What Happened: On January 5, 100 sets of the Qeelin x Mr. Bags jewelry collaboration sold out one second after launching on the top KOL’s WeChat Mini Program store, Baoshop. It marked the first time Mr. Bags has worked with a fine jewelry brand and the first time Mr. Bags’ second account, Mr. Jewelry & Watch, has launched an exclusive product for his fans.
The new collaboration design features a necklace modeled after the brand’s classic Wulu (named after the Chinese word for the bottle gourd) but with an additional diamond on red agate (unlike the classic model) and a red cord bracelet. Both Wulu and red cords are popular symbols of luck in China.
Pictured within a jubilant setting on a Mahjong table, the brand’s campaign flexes its cultural advantage as a Chinese luxury brand. Mahjong is a favorite national pastime of Chinese families, which resonates with many Qeelin consumers, said Dennis Chan, the brand’s co-founder & creative director, in a recent interview with Jing Daily.
A second release of 300 limited-edition necklaces is scheduled to drop on January 18 and will be made available at Qeelin boutiques and the brand’s Tmall flagship store. And, on January 14, Qeelin also plans to debut a livestream on Tmall to presale the collaboration necklaces, featuring its ambassador, actor Chen Feiyu, and Mr. Bags.
Jing Take: Like any successful relationship, a primary reason the Qeelin x Mr. Bags collaboration works might be timing.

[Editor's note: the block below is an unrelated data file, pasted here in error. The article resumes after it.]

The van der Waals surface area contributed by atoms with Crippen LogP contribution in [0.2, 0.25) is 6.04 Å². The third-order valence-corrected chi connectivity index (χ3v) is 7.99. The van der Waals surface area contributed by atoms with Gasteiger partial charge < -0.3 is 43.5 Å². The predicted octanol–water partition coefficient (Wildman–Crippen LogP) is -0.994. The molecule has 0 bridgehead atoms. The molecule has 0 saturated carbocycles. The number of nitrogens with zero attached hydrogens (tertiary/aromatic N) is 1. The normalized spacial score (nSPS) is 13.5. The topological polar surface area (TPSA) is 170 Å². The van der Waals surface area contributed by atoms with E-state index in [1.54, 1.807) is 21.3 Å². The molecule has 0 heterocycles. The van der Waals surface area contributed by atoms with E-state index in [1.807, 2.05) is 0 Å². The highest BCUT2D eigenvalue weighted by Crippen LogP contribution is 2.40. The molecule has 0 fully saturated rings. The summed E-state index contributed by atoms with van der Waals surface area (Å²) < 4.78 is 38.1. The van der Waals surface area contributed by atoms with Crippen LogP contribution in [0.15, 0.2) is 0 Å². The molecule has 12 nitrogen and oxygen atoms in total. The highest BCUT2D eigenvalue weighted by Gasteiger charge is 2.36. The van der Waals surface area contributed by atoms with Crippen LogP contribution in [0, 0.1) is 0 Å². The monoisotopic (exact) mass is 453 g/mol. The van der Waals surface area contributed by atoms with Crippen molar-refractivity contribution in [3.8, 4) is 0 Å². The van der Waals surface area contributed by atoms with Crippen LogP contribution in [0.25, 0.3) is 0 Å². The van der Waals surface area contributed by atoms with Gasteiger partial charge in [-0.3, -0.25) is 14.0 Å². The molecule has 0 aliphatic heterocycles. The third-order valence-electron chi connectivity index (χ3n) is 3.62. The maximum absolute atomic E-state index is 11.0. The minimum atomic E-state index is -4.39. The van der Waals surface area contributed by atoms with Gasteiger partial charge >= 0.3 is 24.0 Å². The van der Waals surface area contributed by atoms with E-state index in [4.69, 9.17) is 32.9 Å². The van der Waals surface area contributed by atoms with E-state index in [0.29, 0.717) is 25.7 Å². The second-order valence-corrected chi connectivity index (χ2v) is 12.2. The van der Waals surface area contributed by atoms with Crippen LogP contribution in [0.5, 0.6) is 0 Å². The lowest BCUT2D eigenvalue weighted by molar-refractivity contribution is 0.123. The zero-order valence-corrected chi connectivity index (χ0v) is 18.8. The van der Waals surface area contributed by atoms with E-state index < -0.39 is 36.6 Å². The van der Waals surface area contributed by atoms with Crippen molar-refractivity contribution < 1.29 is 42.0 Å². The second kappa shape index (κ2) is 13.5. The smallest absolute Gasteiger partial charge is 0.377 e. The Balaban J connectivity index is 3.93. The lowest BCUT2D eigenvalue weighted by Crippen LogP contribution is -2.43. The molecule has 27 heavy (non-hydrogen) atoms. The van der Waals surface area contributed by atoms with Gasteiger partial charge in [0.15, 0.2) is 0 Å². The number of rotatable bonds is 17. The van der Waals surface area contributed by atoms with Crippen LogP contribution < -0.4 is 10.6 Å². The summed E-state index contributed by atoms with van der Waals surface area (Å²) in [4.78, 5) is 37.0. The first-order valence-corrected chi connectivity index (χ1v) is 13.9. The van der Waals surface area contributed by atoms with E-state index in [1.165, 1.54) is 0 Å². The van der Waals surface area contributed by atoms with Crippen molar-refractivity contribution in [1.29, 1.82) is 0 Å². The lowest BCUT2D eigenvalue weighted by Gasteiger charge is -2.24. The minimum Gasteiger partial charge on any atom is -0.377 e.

As the name suggests, Mr. Bags is known for his influence on bag shoppers. And over the last few years, the KOL has launched limited-edition handbags with brands like Burberry, Givenchy, and Tod’s. As such, a jewelry collaboration might appear refreshing to his nine million social media followers, who surely have the buying power to purchase the 11,800 yuan ($1,827) necklace set.
Moreover, with the upcoming Chinese New Year in mid-February, it’s easier to picture the customer scenario. Whether buying the necklace for self-use or as a gift, the red color, and the ‘good luck’ wishes are sure to work well this time of year.
Qeelin won this purchasing period thanks to its Chinese roots, which build an immediate connection between the item and its target audience. As Chan told us last November, the brand’s symbols highly resonate with Chinese consumers. Case in point: The second launch date for the collaboration (January 18) symbolizes the good wish to “make a fortune.” But Chinese shoppers certainly don’t need that explained.
The Jing Take reports on a piece of the leading news and presents our editorial team’s analysis of the key implications for the luxury industry. In the recurring column, we analyze everything from product drops and mergers to heated debate sprouting on Chinese social media.